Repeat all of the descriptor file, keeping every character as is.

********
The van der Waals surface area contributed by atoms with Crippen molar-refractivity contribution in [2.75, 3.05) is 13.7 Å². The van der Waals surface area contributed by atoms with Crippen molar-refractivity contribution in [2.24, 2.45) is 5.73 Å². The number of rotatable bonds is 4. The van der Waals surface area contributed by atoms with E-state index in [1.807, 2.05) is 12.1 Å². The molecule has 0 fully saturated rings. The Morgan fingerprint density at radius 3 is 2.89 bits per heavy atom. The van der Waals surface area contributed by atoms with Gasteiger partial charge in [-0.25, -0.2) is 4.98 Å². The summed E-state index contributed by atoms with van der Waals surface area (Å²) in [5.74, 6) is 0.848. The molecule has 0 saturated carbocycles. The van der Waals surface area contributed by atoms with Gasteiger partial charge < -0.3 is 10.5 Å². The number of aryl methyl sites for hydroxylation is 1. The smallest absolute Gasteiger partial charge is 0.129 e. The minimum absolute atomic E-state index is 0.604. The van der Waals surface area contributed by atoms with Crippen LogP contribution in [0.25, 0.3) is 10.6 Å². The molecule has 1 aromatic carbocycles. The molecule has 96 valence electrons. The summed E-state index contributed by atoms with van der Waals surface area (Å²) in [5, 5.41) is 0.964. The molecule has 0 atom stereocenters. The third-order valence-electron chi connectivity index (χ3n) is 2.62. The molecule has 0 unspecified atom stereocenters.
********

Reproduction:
The van der Waals surface area contributed by atoms with Crippen molar-refractivity contribution in [2.75, 3.05) is 13.7 Å². The van der Waals surface area contributed by atoms with Crippen molar-refractivity contribution in [2.24, 2.45) is 5.73 Å². The number of rotatable bonds is 4. The van der Waals surface area contributed by atoms with E-state index in [1.807, 2.05) is 12.1 Å². The molecule has 0 fully saturated rings. The Morgan fingerprint density at radius 3 is 2.89 bits per heavy atom. The van der Waals surface area contributed by atoms with Gasteiger partial charge in [-0.25, -0.2) is 4.98 Å². The summed E-state index contributed by atoms with van der Waals surface area (Å²) in [5.74, 6) is 0.848. The molecule has 0 saturated carbocycles. The van der Waals surface area contributed by atoms with Gasteiger partial charge < -0.3 is 10.5 Å². The number of aryl methyl sites for hydroxylation is 1. The smallest absolute Gasteiger partial charge is 0.129 e. The minimum absolute atomic E-state index is 0.604. The van der Waals surface area contributed by atoms with Crippen LogP contribution in [0.25, 0.3) is 10.6 Å². The molecule has 1 aromatic carbocycles. The molecule has 96 valence electrons. The summed E-state index contributed by atoms with van der Waals surface area (Å²) in [5, 5.41) is 0.964. The molecule has 0 atom stereocenters. The third-order valence-electron chi connectivity index (χ3n) is 2.62. The molecule has 0 unspecified atom stereocenters.